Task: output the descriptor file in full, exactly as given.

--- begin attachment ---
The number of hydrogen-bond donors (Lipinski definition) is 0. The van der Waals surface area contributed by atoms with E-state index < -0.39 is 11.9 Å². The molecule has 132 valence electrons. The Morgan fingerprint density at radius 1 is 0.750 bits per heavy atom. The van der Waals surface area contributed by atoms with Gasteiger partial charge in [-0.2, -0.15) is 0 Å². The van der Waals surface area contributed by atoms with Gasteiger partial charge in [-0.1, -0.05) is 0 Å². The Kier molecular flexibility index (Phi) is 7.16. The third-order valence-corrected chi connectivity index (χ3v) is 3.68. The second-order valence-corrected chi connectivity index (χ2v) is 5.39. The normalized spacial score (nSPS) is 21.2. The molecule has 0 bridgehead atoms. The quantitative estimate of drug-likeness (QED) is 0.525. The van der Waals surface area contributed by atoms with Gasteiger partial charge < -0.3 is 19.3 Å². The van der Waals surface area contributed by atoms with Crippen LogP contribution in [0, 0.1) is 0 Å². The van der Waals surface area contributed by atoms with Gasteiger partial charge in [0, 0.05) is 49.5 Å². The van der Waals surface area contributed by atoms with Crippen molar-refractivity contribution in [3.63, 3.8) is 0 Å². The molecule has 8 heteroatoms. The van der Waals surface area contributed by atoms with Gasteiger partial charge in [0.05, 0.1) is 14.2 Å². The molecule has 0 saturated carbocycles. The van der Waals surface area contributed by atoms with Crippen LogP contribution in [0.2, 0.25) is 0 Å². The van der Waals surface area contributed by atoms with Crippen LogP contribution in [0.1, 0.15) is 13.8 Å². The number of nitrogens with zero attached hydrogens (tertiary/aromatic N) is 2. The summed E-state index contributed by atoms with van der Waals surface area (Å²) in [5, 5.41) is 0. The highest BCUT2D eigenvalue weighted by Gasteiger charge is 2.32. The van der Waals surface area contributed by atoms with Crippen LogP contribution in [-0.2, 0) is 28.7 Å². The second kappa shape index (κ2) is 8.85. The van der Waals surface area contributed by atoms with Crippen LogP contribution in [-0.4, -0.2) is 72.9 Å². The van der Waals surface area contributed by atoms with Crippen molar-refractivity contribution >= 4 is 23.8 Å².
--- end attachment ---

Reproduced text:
The number of hydrogen-bond donors (Lipinski definition) is 0. The van der Waals surface area contributed by atoms with E-state index < -0.39 is 11.9 Å². The molecule has 132 valence electrons. The Morgan fingerprint density at radius 1 is 0.750 bits per heavy atom. The van der Waals surface area contributed by atoms with Gasteiger partial charge in [-0.2, -0.15) is 0 Å². The van der Waals surface area contributed by atoms with Gasteiger partial charge in [-0.1, -0.05) is 0 Å². The Kier molecular flexibility index (Phi) is 7.16. The third-order valence-corrected chi connectivity index (χ3v) is 3.68. The second-order valence-corrected chi connectivity index (χ2v) is 5.39. The normalized spacial score (nSPS) is 21.2. The molecule has 0 bridgehead atoms. The quantitative estimate of drug-likeness (QED) is 0.525. The van der Waals surface area contributed by atoms with Gasteiger partial charge < -0.3 is 19.3 Å². The van der Waals surface area contributed by atoms with Crippen LogP contribution in [0, 0.1) is 0 Å². The van der Waals surface area contributed by atoms with Gasteiger partial charge in [0, 0.05) is 49.5 Å². The van der Waals surface area contributed by atoms with Crippen molar-refractivity contribution in [3.63, 3.8) is 0 Å². The molecule has 8 heteroatoms. The van der Waals surface area contributed by atoms with Gasteiger partial charge in [0.05, 0.1) is 14.2 Å². The molecule has 0 saturated carbocycles. The van der Waals surface area contributed by atoms with Crippen LogP contribution in [0.2, 0.25) is 0 Å². The van der Waals surface area contributed by atoms with Crippen LogP contribution in [0.1, 0.15) is 13.8 Å². The number of nitrogens with zero attached hydrogens (tertiary/aromatic N) is 2. The summed E-state index contributed by atoms with van der Waals surface area (Å²) in [5, 5.41) is 0. The highest BCUT2D eigenvalue weighted by Gasteiger charge is 2.32. The van der Waals surface area contributed by atoms with Crippen LogP contribution in [-0.2, 0) is 28.7 Å². The second kappa shape index (κ2) is 8.85. The van der Waals surface area contributed by atoms with Crippen LogP contribution in [-0.4, -0.2) is 72.9 Å². The van der Waals surface area contributed by atoms with Crippen molar-refractivity contribution >= 4 is 23.8 Å².